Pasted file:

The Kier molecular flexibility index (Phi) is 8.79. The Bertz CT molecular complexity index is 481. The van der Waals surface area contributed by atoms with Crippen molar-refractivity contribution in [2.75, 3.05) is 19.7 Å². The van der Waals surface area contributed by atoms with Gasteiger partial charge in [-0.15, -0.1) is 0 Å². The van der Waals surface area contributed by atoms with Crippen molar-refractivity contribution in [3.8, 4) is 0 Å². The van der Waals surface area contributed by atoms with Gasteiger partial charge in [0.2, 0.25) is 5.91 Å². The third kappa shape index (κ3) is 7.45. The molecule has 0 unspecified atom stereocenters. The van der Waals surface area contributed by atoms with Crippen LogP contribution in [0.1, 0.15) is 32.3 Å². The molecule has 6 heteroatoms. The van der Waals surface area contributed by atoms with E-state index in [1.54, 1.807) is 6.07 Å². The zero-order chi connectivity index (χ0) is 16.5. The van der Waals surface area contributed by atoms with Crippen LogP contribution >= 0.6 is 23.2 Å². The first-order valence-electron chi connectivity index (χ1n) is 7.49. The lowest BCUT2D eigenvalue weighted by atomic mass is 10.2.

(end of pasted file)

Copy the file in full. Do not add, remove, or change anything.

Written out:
The Kier molecular flexibility index (Phi) is 8.79. The Bertz CT molecular complexity index is 481. The van der Waals surface area contributed by atoms with Crippen molar-refractivity contribution in [2.75, 3.05) is 19.7 Å². The van der Waals surface area contributed by atoms with Gasteiger partial charge in [-0.15, -0.1) is 0 Å². The van der Waals surface area contributed by atoms with Crippen molar-refractivity contribution in [3.8, 4) is 0 Å². The van der Waals surface area contributed by atoms with Gasteiger partial charge in [0.2, 0.25) is 5.91 Å². The third kappa shape index (κ3) is 7.45. The molecule has 0 unspecified atom stereocenters. The van der Waals surface area contributed by atoms with Crippen LogP contribution in [0.1, 0.15) is 32.3 Å². The molecule has 6 heteroatoms. The van der Waals surface area contributed by atoms with E-state index in [1.54, 1.807) is 6.07 Å². The zero-order chi connectivity index (χ0) is 16.5. The van der Waals surface area contributed by atoms with Crippen LogP contribution >= 0.6 is 23.2 Å². The first-order valence-electron chi connectivity index (χ1n) is 7.49. The lowest BCUT2D eigenvalue weighted by atomic mass is 10.2.